We are excited to be working with the Makena Estate on the southern slopes of Mt. Kenya for the first time! In the cup we find a lively profile of blackberry, hibiscus, and cranberry.
Hand-picked at peak ripeness. Floated to further remove defects. De-pulped on the day of harvest. Wet fermented in tile tanks for 12-14 hours. Dried for 15-20 days on raised beds in a covered structure that is open air during the day and closed at night.
This is our first year working with Japheth and the coffees from his estate, Makena. Kenya is one of our favorite origins and produces some of our favorite profiles in coffee. We have been working hard to move towards more single-producer lots in Kenya in order to work with producers who have more control over the quality and outcome of their own coffee, and gain more supply chain transparency. Some of the best Kenyan coffees still come from cooperatives and centralized washing stations, so we haven't moved away from them entirely. Looking into the future, we believe single-producer lots are the future of Kenyan coffee.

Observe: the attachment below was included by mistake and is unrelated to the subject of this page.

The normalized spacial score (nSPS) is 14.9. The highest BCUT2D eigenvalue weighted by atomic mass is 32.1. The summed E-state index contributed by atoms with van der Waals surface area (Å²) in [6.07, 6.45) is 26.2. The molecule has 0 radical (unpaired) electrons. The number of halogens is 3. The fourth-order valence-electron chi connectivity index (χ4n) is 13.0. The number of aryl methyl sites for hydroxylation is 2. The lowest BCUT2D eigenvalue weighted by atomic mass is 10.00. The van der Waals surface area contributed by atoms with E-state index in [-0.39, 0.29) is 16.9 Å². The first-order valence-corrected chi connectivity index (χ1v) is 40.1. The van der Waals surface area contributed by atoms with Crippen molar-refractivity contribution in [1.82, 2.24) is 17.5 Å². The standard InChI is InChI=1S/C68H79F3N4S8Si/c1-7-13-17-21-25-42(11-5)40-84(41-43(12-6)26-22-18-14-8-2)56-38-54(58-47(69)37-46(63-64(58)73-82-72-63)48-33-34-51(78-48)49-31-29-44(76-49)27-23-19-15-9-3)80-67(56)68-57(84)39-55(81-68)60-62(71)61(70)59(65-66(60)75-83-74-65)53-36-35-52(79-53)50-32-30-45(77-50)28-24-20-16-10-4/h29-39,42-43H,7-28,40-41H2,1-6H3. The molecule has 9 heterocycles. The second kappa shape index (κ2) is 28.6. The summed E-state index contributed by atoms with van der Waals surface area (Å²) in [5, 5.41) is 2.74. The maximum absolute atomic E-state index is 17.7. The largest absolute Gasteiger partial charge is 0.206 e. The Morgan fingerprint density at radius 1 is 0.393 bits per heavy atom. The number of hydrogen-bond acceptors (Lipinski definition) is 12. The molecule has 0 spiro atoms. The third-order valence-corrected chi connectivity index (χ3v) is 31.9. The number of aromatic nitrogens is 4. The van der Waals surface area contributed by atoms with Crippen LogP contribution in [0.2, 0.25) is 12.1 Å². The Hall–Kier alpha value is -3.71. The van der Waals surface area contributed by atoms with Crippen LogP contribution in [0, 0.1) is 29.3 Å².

“SL” is in reference to single tree selections made by Scott Agricultural Laboratories in 1935-1939. SL34 has a Typica-like genetic background selected from a single tree on the Loresho Estate in Kabete, Kenya. SL28 is of the Bourbon genetic group, and was selected for its drought resistance as well as its extremely high cup quality. SL28 is one of the most well-known and well-regarded varieties in Africa. It has consequently spread from Kenya to other parts of Africa as well as Central and South America. Both varieties are non-hybrid and very susceptible to disease.
The cost of getting a coffee from cherry to beverage varies enormously depending on its place of origin and the location of its consumption. The inclusion of price transparency is a starting point to inform broader conversation around the true costs of production and the sustainability of specialty coffee as a whole.